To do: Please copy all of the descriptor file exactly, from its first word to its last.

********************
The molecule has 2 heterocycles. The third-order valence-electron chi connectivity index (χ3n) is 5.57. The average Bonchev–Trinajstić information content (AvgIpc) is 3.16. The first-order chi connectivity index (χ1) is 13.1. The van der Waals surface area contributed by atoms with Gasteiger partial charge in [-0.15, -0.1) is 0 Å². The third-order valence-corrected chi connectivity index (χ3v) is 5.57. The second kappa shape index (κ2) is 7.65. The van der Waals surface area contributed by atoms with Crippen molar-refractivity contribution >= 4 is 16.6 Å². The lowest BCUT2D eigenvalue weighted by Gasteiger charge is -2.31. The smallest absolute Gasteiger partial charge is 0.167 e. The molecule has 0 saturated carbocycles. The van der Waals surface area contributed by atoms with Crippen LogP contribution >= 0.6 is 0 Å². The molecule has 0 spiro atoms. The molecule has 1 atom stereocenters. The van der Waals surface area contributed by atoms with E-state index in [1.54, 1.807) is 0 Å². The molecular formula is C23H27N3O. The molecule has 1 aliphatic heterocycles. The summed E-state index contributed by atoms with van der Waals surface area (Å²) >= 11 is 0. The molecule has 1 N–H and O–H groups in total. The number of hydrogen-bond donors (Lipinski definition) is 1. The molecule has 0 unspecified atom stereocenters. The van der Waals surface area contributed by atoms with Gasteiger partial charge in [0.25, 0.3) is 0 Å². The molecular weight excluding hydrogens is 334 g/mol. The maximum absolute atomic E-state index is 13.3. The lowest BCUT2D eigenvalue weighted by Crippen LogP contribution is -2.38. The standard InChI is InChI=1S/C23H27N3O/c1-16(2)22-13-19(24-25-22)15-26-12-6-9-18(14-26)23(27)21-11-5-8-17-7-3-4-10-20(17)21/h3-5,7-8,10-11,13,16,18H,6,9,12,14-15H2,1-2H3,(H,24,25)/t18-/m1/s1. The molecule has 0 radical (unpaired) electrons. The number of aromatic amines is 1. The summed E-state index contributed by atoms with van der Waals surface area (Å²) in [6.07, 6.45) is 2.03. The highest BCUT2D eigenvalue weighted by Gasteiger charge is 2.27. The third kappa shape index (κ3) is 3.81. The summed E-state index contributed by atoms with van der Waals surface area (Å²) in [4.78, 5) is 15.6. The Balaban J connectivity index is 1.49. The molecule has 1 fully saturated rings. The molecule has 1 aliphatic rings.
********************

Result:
The molecule has 2 heterocycles. The third-order valence-electron chi connectivity index (χ3n) is 5.57. The average Bonchev–Trinajstić information content (AvgIpc) is 3.16. The first-order chi connectivity index (χ1) is 13.1. The van der Waals surface area contributed by atoms with Gasteiger partial charge in [-0.15, -0.1) is 0 Å². The third-order valence-corrected chi connectivity index (χ3v) is 5.57. The second kappa shape index (κ2) is 7.65. The van der Waals surface area contributed by atoms with Crippen molar-refractivity contribution >= 4 is 16.6 Å². The lowest BCUT2D eigenvalue weighted by Gasteiger charge is -2.31. The smallest absolute Gasteiger partial charge is 0.167 e. The molecule has 0 saturated carbocycles. The van der Waals surface area contributed by atoms with Crippen LogP contribution >= 0.6 is 0 Å². The molecule has 0 spiro atoms. The molecule has 1 atom stereocenters. The van der Waals surface area contributed by atoms with E-state index in [1.54, 1.807) is 0 Å². The molecular formula is C23H27N3O. The molecule has 1 aliphatic heterocycles. The summed E-state index contributed by atoms with van der Waals surface area (Å²) >= 11 is 0. The molecule has 1 N–H and O–H groups in total. The number of hydrogen-bond donors (Lipinski definition) is 1. The molecule has 0 unspecified atom stereocenters. The van der Waals surface area contributed by atoms with Gasteiger partial charge in [0.25, 0.3) is 0 Å². The molecular weight excluding hydrogens is 334 g/mol. The maximum absolute atomic E-state index is 13.3. The lowest BCUT2D eigenvalue weighted by Crippen LogP contribution is -2.38. The standard InChI is InChI=1S/C23H27N3O/c1-16(2)22-13-19(24-25-22)15-26-12-6-9-18(14-26)23(27)21-11-5-8-17-7-3-4-10-20(17)21/h3-5,7-8,10-11,13,16,18H,6,9,12,14-15H2,1-2H3,(H,24,25)/t18-/m1/s1. The molecule has 0 radical (unpaired) electrons. The number of aromatic amines is 1. The summed E-state index contributed by atoms with van der Waals surface area (Å²) in [6.07, 6.45) is 2.03. The highest BCUT2D eigenvalue weighted by Gasteiger charge is 2.27. The third kappa shape index (κ3) is 3.81. The summed E-state index contributed by atoms with van der Waals surface area (Å²) in [4.78, 5) is 15.6. The Balaban J connectivity index is 1.49. The molecule has 1 fully saturated rings. The molecule has 1 aliphatic rings.